We believe a living will is the most important document in a healthcare plan. If you do not currently have a living will, you should contact one of our Foley estate planning attorneys for a free consultation. Our lawyers are highly skilled and experienced in this area of law and we can help you create an effective and personalized living will today. Backed by over 25 years of combined legal experience, we have the knowledge to create a comprehensive estate plan quickly and efficiently.

Call us today at (251) 444-7000 or toll free at (855) 390-5566 to schedule your free consultation with our estate planning attorneys.

Revocable Living Trusts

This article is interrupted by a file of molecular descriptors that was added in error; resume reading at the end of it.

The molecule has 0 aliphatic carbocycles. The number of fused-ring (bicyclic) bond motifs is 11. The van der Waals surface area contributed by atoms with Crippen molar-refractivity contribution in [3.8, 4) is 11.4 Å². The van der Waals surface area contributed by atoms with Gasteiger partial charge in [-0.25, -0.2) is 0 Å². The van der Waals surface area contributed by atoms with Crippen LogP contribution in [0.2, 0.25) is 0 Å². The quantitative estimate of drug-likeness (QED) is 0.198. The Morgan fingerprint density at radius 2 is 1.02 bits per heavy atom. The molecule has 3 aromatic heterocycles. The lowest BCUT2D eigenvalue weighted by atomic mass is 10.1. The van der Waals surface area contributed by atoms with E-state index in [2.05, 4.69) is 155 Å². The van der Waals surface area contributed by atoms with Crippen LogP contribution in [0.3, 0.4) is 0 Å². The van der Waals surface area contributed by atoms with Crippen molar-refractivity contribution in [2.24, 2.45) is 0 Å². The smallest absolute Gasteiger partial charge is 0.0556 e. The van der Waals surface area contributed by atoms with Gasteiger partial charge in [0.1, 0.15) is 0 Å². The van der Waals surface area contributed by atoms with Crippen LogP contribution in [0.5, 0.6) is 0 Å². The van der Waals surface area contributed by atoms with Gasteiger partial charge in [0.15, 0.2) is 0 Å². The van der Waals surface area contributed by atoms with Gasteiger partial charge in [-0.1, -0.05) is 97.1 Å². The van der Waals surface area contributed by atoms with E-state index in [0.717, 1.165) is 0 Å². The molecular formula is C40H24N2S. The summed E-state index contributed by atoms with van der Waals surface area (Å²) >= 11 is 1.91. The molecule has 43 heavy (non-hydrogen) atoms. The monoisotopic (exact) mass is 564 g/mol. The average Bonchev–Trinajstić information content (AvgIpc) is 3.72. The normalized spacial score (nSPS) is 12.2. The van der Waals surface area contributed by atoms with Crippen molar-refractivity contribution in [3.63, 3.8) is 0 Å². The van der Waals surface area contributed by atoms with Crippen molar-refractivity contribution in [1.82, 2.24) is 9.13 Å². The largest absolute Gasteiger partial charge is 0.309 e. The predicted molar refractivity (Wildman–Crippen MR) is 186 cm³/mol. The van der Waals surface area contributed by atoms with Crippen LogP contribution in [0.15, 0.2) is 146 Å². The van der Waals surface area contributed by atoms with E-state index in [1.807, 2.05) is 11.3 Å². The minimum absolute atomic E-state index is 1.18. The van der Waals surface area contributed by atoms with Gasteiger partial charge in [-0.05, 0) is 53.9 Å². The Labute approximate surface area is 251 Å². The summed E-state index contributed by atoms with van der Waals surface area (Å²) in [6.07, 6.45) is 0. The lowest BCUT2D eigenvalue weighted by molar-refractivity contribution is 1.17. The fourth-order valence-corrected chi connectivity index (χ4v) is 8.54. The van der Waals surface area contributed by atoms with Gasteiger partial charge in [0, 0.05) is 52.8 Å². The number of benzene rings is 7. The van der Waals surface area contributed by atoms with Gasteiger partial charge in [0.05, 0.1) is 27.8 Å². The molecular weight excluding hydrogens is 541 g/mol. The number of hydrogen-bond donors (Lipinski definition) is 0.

A revocable living trust is a relationship whereby one party (settlor or grantor) during his or her lifetime transfers real and/or personal property to a second party (trustee) for the benefit of a third party (beneficiary). This trust relationship is governed by a document titled “trust agreement” or “trust declaration”. A trust agreement outlines the identities of the settlor, trustee, and beneficiary, and identifies how the trustee is to manage and distribute the property placed in the trust. More than one individual or corporate entity can play the role of a trustee and a trust agreement can designate more than one beneficiary. Further, the same person can be the settlor, trustee, and beneficiary of a trust. An estate planning attorney can help you understand these trust agreements.